Climbing in Canyonlands National Park

A unique weather window provided me and my climbing partner an opportunity to take a drive along the White Rim Road, in Canyonlands National Park, near Moab, Utah, in order to climb several desert towers. All in all, we drove about 140 miles of rough 4WD road and climbed 3 significant towers in 3 days, all the while not coming into contact with a single human. Pretty remarkable for a National Park that usually gets quite crowded during peak tourist season. Exploring this rugged and remote area without other people around made it a very enjoyable adventure. Continue reading

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Yellow Ribbon Dog

A few years ago I adopted a dog from the Humane Society. At the time she was a four month old heeler mix. We promptly got signed up for puppy classes in the following weeks. Like many heelers, she was a solitary dog that didn’t like to interact with other dogs much. At the dog park she would run around with a tennis ball in her mouth the whole time instead of interacting with other dogs. On one unfortunate day at the dog park, she was running around with a tennis ball when another dog tried to take it. The incident broke out in an all out dog fight leaving my dog with many puncture wounds and a split up her side. Continue reading

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The Colorado Trail

The Colorado Trail, 500 miles in length, begins at the mouth of Waterton Canyon in Littleton and passes through six National Forests, six wilderness areas, eight mountain ranges, and several historic mining towns before ending at Junction Creek Trailhead in Durango. Some travelers complete a portion of the trail via hiking, horseback, or cycling, but others choose to complete the trail in its entirety. This summer, Jax employee Erik Van Lieu was one such “through-hiker.” Continue reading

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Red Feather Lakes National Forest

By Brandon McDonald A three day stay in Red Feather Lakes National Forest was well worth the stay. The views were beautiful despite all the burned trees and it felt great to be somewhat isolated from civilization. The picture is… Read More Red Feather Lakes National Forest

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Watercross Racing

My adventure in watercross racing began last year. I race stand up models of personal water craft (PWC). My first set of races was last year in Kansas at the Mid America Shootout at Hillsdale Lake. Coming from a family of racers, it was time for me to begin racing. I went in without expectations and had no idea what was about to happen. Although I have only just recently started racing, I have been riding PWCs for 19 years. This was my first amateur competition on a PWC. It turns out I smoked the competition in every race and qualified for world finals in one trip to Kansas. Continue reading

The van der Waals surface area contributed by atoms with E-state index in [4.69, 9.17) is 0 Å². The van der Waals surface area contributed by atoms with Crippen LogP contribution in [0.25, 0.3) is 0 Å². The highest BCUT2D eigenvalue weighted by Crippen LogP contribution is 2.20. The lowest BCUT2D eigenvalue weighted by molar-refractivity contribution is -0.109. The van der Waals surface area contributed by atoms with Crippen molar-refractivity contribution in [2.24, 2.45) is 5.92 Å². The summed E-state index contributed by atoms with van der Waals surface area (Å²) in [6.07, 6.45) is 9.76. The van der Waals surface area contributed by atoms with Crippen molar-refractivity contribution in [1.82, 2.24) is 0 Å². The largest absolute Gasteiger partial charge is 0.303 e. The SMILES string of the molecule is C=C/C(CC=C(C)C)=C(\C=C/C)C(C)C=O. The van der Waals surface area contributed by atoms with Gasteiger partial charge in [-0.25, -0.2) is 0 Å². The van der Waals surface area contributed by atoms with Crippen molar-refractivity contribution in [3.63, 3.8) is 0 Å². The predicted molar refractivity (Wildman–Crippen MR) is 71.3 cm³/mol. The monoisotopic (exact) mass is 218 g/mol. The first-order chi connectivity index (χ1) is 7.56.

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Leadville Heavy Half

By John Perkins “You’re better than you think you are and you can do more than you think you can do” is what I read on the back of a runners shirt in front of me as I waited anxiously… Read More Leadville Heavy Half

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3rd Annual Mount Rainier Trip

If you have read my past two Rainier blog posts you might already know that I have climbed the mountain three times and summited twice, all on the Disappointment Cleaver route. This year I was ready and excited to go up the Emmons Glacier on the northeastern side of the mountain. I was nervous because it is more remote and basically a large steep glacier with many crevasses that you must circumnavigate to summit. My husband, climbing partner and now seasonal climbing ranger assured me that we could make a safe summit attempt. Continue reading

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This Baby Can Hike, Bike, Camp and Kayak

Admittedly, having a kid changes things. All of a sudden your schedule is run by someone else and you have to carry wayyyy more stuff to do anything. However, having a little one by your side in the great outdoors can be one of the most rewarding adventures of all.

After my daughter, Sierra was born, it took some time for us to get back in the swing of our usual adventure loving lifestyle. Our first trip out in her Deuter child carrier (which I bought even before she was born!) was a hike to Horsetooth Falls. I’d heard horror stories of kids hating their child carrier, but she instantly loved it. My heart gushed with how cute she looked strapped to her dad’s back. I was hoping the added weight on his back would slow him down. I still couldn’t keep up! Continue reading

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Learning to Love Outdoor Cooking

By Stacy Brothers Through Iowa State University here in Ames, individuals aged 50 or older who wish to continue to expand their knowledge in a wide variety of topics may attend classes organized by the Osher Lifelong Learning Institute. JAX… Read More Learning to Love Outdoor Cooking

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Climbing The Oracle

The Oracle is one of the major Fisher Towers, along with Echo Tower, King Fisher, Cottontail Tower, The Titan, and Ancient Art. The first ascent in 1970 by Harvey Carter and Steve Kentz produced the route Fantasia (5.10- C2 R). Since then there have been two other routes put up on the formation, Beaking in Tongues, and Beak to the Future, both of which involve very hard aid. Though Fantasia is the easiest route up The Oracle, it is not a route for the faint of heart, and as of spring 2013, had only seen approximately 11 ascents since 1970. The Oracle was to be Noah and Brian’s fourth major Fisher Tower to be climbed. I was invited to come join in on the fun as the third member of the party. Continue reading

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